If you have selected an empty sound track, the file will be converted and installed on that track. If you do not have an empty track, a track will be named and created for the sound file as it is converted and installed.

NOTE: the converted file is installed in the GarageBand file itself. The original file will not be changed or affected in any way by what you to do to it in GarageBand. The installed file can be edited like any other file.

See Basic Editing for description of how to individually edit the sound files that you import from iTunes.

Importing a Recorded Sound Outside from the Finder

You can also import audio files of the following file types into a GarageBand project directly from the Finder:

  • 
 AIFF

  • WAV

  • AAC (except protected AAC files, such as items purchased from the iTunes Store)
  • Apple Lossless

  • MP3



To import an audio file:

  1. Drag the audio file you want to import from the Finder into the timeline, to the empty area below the existing tracks. A new Real Instrument track is created, and the audio file appears as an orange region in the track. Imported audio files should have a sample rate of 44.1 kilohertz (kHz) and a bit depth of 16 bits. Files with a different sample rate might play back faster or slower (for example, files with a sample rate of 48 kHz, a common format for camcorders, will play faster).
  2. To keep the same speed, convert the file to 44.1 kHz using Audacity before importing the file into GarageBand. Audio files you import from the Finder do not change to match the tempo or key of your project. Compressed audio files you import into a project remain compressed, saving space and time.

Ducking Backing Tracks

Ducking Controls
When you are creating a podcast, you may want to lower the volume of backing tracks to hear spoken narration or dialogue more easily. Lowering the volume of some tracks to make others easier to hear is called “ducking.”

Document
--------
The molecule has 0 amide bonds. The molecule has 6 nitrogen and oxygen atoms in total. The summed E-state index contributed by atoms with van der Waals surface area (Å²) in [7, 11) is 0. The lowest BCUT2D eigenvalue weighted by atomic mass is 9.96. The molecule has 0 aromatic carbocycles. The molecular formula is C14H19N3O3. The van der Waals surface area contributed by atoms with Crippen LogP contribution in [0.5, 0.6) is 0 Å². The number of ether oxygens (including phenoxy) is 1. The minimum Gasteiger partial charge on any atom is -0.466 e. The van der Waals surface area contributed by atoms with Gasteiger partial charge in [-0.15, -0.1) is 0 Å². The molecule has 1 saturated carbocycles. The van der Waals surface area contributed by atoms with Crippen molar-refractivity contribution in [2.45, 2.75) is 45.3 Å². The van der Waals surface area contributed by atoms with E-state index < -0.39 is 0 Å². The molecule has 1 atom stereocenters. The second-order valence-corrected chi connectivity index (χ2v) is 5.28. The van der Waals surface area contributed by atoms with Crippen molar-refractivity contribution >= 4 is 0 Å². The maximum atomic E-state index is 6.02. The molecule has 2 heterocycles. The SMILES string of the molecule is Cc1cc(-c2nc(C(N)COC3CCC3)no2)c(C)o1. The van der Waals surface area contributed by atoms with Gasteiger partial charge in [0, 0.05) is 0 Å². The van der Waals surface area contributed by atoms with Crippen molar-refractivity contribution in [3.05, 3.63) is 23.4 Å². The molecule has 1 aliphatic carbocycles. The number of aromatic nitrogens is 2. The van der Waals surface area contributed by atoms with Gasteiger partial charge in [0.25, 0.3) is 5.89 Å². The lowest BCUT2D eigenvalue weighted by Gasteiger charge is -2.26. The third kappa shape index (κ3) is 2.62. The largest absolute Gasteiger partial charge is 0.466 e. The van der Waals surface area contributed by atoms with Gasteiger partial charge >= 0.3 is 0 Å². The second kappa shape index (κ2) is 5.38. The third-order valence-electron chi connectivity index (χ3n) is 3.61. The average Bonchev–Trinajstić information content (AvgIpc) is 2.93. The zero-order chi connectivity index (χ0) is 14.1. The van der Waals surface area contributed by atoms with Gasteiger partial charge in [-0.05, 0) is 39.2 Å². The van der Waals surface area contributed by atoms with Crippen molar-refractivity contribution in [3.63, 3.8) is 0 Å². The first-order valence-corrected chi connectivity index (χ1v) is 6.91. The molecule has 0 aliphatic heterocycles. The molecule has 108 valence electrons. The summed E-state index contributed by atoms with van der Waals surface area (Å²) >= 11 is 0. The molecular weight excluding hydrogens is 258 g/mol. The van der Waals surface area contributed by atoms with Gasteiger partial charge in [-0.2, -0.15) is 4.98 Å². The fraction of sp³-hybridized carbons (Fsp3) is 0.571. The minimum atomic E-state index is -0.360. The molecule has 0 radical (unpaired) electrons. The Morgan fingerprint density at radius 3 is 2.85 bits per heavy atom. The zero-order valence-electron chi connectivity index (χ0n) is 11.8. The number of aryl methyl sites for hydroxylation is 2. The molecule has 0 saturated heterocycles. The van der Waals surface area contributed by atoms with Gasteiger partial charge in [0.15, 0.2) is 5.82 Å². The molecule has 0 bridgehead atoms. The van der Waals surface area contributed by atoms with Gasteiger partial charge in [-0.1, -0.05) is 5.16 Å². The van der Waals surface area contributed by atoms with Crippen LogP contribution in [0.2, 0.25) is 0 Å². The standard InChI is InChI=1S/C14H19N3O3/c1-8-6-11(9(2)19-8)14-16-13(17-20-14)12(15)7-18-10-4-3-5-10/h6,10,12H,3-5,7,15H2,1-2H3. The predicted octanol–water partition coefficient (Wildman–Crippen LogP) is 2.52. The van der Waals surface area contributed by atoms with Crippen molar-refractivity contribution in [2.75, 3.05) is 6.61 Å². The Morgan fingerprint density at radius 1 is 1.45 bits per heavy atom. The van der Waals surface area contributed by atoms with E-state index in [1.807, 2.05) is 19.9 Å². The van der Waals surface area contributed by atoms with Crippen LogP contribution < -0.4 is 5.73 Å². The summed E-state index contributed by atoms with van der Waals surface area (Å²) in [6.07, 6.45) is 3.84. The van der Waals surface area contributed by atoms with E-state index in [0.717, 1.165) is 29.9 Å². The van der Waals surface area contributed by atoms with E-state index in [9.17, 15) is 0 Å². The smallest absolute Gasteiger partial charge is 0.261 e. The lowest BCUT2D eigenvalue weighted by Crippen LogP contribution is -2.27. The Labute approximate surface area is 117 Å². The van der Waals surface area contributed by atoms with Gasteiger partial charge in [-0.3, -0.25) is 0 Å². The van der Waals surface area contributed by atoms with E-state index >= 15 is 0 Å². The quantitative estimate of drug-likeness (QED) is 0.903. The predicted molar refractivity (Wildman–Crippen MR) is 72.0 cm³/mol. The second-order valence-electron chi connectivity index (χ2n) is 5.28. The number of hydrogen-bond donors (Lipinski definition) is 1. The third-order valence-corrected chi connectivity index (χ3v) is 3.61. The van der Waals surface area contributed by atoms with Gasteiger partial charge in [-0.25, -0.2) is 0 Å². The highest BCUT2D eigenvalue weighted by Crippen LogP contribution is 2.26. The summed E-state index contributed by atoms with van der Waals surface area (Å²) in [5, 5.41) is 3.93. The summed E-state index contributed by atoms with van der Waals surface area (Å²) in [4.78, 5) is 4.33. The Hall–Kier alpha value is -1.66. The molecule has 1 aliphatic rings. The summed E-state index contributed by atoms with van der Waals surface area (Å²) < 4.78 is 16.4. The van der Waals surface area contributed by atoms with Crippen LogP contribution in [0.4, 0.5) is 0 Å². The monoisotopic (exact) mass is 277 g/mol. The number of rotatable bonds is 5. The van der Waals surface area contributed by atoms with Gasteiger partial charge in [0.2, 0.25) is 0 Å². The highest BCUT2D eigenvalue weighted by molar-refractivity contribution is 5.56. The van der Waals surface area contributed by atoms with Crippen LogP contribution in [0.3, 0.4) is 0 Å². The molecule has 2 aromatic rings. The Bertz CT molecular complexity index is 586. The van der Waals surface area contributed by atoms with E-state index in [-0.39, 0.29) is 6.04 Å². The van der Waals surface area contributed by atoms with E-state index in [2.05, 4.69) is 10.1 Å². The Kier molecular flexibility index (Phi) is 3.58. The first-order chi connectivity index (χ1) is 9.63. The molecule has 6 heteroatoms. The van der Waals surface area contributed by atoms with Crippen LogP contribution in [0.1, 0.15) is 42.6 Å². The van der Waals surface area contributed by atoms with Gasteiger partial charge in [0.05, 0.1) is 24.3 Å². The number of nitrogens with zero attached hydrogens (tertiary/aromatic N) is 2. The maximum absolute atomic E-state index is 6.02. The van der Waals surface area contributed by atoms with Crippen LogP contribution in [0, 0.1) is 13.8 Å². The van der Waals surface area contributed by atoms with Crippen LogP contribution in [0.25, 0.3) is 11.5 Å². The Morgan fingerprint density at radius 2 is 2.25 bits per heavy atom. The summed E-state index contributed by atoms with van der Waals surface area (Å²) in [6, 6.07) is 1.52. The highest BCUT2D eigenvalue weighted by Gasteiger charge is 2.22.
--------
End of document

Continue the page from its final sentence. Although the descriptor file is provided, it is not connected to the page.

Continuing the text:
You apply ducking in GarageBand by setting some tracks as lead tracks and others as backing tracks. Whenever there is sound on a lead track, the volume of the backing tracks is lowered, while the volume of all remaining tracks stays the same. You can apply ducking to any Real Instrument or Software Instrument track in your podcast project.

To apply ducking:

  1. Use the menu CONTROL→ DUCKING.
 A ducking control (with arrows pointing up and down) appears in each track’s header.
  2. Click the arrow pointing up on each track you want to make a lead track. The upward-pointing arrows on the lead tracks light up. The rest of the tracks become backing tracks, and their downward-pointing arrows light up.
  3. Click the downward-pointing arrow on each track you want to be neither a lead track nor a backing track.
  4. Choose TRACK→ SHOW TRACK INFO. Click Master Track, and then click Edit.
  5. To adjust the Ducker effect, choose a preset from the Ducker pop-up menu, or click its Edit button (the large rectangular button next to its name) and adjust the effect settings.
  6. To disable ducking, deselect the LED for the Ducker effect.

When you play the project, send it to iWeb, or export it, the backing tracks are ducked whenever there is sound on the lead track.

Creating Final Product – the Down Mix

Down-mix or create your mixed file by using the menu item SHARE→SAVE TO DISK. You can choose to save the file as AAC (Apple QuickTime) or MP3. Under most circumstances you will use MP3 format.

Our Internal Help Pages for GarageBand Include

"GarageBand" has no sub pages.

Other Resources

On the Web a good resource for help and tutorials for GarageBand is to be found at The GarageDoor

The web-author (that, Webautur) has put up some really easy to use, really easy to understand topics. Go to his tutorials at http://www.thegaragedoor.com/tutorials/open.html